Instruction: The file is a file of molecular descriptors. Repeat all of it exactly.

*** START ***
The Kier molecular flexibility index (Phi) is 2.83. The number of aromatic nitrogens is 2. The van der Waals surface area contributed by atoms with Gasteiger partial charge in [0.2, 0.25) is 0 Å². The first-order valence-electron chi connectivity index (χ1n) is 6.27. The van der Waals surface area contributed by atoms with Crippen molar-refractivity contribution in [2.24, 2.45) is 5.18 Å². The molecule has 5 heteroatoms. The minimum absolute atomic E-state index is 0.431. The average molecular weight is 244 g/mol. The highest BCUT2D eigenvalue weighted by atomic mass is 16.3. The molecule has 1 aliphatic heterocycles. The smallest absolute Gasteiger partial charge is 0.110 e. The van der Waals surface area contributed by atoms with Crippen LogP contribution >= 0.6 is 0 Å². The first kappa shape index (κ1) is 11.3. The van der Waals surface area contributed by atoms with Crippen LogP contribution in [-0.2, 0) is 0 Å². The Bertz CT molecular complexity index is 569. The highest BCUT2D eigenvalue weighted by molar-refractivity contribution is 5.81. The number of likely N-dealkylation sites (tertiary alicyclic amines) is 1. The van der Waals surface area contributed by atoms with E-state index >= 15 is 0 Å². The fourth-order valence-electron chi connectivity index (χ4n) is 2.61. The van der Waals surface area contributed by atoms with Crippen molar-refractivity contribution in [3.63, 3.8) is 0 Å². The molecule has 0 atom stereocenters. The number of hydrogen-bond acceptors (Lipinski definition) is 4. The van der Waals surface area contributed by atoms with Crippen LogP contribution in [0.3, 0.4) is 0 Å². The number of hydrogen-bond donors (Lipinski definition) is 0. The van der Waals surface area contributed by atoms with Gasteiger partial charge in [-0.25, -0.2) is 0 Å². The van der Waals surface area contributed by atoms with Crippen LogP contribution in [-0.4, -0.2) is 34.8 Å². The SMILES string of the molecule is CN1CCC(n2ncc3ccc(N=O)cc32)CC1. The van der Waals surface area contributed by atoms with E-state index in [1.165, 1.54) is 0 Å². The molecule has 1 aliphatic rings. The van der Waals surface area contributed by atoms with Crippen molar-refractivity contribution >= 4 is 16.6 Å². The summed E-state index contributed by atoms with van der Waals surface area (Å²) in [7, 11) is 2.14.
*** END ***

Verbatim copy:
The Kier molecular flexibility index (Phi) is 2.83. The number of aromatic nitrogens is 2. The van der Waals surface area contributed by atoms with Gasteiger partial charge in [0.2, 0.25) is 0 Å². The first-order valence-electron chi connectivity index (χ1n) is 6.27. The van der Waals surface area contributed by atoms with Crippen molar-refractivity contribution in [2.24, 2.45) is 5.18 Å². The molecule has 5 heteroatoms. The minimum absolute atomic E-state index is 0.431. The average molecular weight is 244 g/mol. The highest BCUT2D eigenvalue weighted by atomic mass is 16.3. The molecule has 1 aliphatic heterocycles. The smallest absolute Gasteiger partial charge is 0.110 e. The van der Waals surface area contributed by atoms with Crippen LogP contribution >= 0.6 is 0 Å². The first kappa shape index (κ1) is 11.3. The van der Waals surface area contributed by atoms with Crippen LogP contribution in [-0.2, 0) is 0 Å². The Bertz CT molecular complexity index is 569. The highest BCUT2D eigenvalue weighted by molar-refractivity contribution is 5.81. The number of likely N-dealkylation sites (tertiary alicyclic amines) is 1. The van der Waals surface area contributed by atoms with E-state index >= 15 is 0 Å². The fourth-order valence-electron chi connectivity index (χ4n) is 2.61. The van der Waals surface area contributed by atoms with Crippen molar-refractivity contribution in [3.63, 3.8) is 0 Å². The molecule has 0 atom stereocenters. The number of hydrogen-bond acceptors (Lipinski definition) is 4. The van der Waals surface area contributed by atoms with Crippen LogP contribution in [0.3, 0.4) is 0 Å². The number of hydrogen-bond donors (Lipinski definition) is 0. The van der Waals surface area contributed by atoms with Gasteiger partial charge in [-0.25, -0.2) is 0 Å². The van der Waals surface area contributed by atoms with Crippen LogP contribution in [-0.4, -0.2) is 34.8 Å². The SMILES string of the molecule is CN1CCC(n2ncc3ccc(N=O)cc32)CC1. The van der Waals surface area contributed by atoms with E-state index in [1.165, 1.54) is 0 Å². The molecule has 1 aliphatic rings. The van der Waals surface area contributed by atoms with Crippen molar-refractivity contribution >= 4 is 16.6 Å². The summed E-state index contributed by atoms with van der Waals surface area (Å²) in [7, 11) is 2.14.